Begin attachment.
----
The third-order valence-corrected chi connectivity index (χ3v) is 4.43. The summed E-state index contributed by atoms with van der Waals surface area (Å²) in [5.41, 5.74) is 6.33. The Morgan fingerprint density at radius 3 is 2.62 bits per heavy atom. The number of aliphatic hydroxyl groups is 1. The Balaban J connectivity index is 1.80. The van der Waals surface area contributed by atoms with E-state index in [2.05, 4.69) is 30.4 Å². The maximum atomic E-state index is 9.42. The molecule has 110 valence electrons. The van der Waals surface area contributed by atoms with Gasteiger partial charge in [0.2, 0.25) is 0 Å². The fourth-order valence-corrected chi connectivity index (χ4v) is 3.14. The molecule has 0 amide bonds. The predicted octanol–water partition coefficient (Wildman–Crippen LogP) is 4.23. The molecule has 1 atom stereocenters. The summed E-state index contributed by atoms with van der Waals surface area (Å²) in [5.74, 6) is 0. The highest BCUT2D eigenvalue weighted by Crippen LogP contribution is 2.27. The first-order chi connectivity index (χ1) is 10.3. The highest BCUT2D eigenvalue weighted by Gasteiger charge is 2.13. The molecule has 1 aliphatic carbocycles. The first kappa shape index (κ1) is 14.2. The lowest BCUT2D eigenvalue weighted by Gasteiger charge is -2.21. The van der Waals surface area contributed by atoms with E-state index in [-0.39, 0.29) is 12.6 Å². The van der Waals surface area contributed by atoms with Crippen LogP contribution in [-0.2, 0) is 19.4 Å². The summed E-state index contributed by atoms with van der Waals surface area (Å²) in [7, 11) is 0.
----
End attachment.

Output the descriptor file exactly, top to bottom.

The third-order valence-corrected chi connectivity index (χ3v) is 4.43. The summed E-state index contributed by atoms with van der Waals surface area (Å²) in [5.41, 5.74) is 6.33. The Morgan fingerprint density at radius 3 is 2.62 bits per heavy atom. The number of aliphatic hydroxyl groups is 1. The Balaban J connectivity index is 1.80. The van der Waals surface area contributed by atoms with E-state index in [2.05, 4.69) is 30.4 Å². The maximum atomic E-state index is 9.42. The molecule has 110 valence electrons. The van der Waals surface area contributed by atoms with Gasteiger partial charge in [0.2, 0.25) is 0 Å². The fourth-order valence-corrected chi connectivity index (χ4v) is 3.14. The molecule has 0 amide bonds. The predicted octanol–water partition coefficient (Wildman–Crippen LogP) is 4.23. The molecule has 1 atom stereocenters. The summed E-state index contributed by atoms with van der Waals surface area (Å²) in [5.74, 6) is 0. The highest BCUT2D eigenvalue weighted by Crippen LogP contribution is 2.27. The first-order chi connectivity index (χ1) is 10.3. The highest BCUT2D eigenvalue weighted by Gasteiger charge is 2.13. The molecule has 1 aliphatic carbocycles. The first kappa shape index (κ1) is 14.2. The lowest BCUT2D eigenvalue weighted by Gasteiger charge is -2.21. The van der Waals surface area contributed by atoms with E-state index in [-0.39, 0.29) is 12.6 Å². The van der Waals surface area contributed by atoms with Crippen LogP contribution in [-0.2, 0) is 19.4 Å². The summed E-state index contributed by atoms with van der Waals surface area (Å²) in [7, 11) is 0.